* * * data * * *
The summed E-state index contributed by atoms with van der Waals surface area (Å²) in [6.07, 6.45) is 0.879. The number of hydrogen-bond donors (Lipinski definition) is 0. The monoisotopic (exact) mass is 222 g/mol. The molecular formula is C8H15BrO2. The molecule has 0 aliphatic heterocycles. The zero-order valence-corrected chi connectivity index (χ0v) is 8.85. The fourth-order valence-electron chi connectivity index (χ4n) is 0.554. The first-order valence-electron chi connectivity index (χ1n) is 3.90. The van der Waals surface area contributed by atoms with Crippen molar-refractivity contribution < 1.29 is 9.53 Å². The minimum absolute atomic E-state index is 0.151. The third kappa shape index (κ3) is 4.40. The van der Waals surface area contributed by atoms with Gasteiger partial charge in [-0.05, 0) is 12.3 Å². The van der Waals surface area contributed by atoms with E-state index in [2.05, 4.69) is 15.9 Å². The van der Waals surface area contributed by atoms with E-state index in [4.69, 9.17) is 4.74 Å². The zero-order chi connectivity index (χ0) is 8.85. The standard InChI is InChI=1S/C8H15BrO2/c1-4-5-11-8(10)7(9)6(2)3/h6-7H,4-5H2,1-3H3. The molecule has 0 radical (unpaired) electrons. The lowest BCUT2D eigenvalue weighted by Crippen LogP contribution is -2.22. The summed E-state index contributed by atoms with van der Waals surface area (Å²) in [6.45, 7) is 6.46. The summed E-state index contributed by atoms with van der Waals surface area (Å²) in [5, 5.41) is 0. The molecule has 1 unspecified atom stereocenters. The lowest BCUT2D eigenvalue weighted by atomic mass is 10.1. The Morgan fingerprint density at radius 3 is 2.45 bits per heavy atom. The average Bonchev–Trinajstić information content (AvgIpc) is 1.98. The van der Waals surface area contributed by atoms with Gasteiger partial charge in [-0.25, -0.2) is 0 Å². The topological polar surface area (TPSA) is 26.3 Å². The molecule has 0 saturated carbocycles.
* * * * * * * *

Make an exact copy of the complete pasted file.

The summed E-state index contributed by atoms with van der Waals surface area (Å²) in [6.07, 6.45) is 0.879. The number of hydrogen-bond donors (Lipinski definition) is 0. The monoisotopic (exact) mass is 222 g/mol. The molecular formula is C8H15BrO2. The molecule has 0 aliphatic heterocycles. The zero-order valence-corrected chi connectivity index (χ0v) is 8.85. The fourth-order valence-electron chi connectivity index (χ4n) is 0.554. The first-order valence-electron chi connectivity index (χ1n) is 3.90. The van der Waals surface area contributed by atoms with Crippen molar-refractivity contribution < 1.29 is 9.53 Å². The minimum absolute atomic E-state index is 0.151. The third kappa shape index (κ3) is 4.40. The van der Waals surface area contributed by atoms with Gasteiger partial charge in [-0.05, 0) is 12.3 Å². The van der Waals surface area contributed by atoms with E-state index in [2.05, 4.69) is 15.9 Å². The van der Waals surface area contributed by atoms with E-state index in [4.69, 9.17) is 4.74 Å². The zero-order chi connectivity index (χ0) is 8.85. The standard InChI is InChI=1S/C8H15BrO2/c1-4-5-11-8(10)7(9)6(2)3/h6-7H,4-5H2,1-3H3. The molecule has 0 radical (unpaired) electrons. The lowest BCUT2D eigenvalue weighted by Crippen LogP contribution is -2.22. The summed E-state index contributed by atoms with van der Waals surface area (Å²) in [6.45, 7) is 6.46. The summed E-state index contributed by atoms with van der Waals surface area (Å²) in [5, 5.41) is 0. The molecule has 1 unspecified atom stereocenters. The lowest BCUT2D eigenvalue weighted by atomic mass is 10.1. The Morgan fingerprint density at radius 3 is 2.45 bits per heavy atom. The average Bonchev–Trinajstić information content (AvgIpc) is 1.98. The van der Waals surface area contributed by atoms with Gasteiger partial charge in [-0.25, -0.2) is 0 Å². The topological polar surface area (TPSA) is 26.3 Å². The molecule has 0 saturated carbocycles.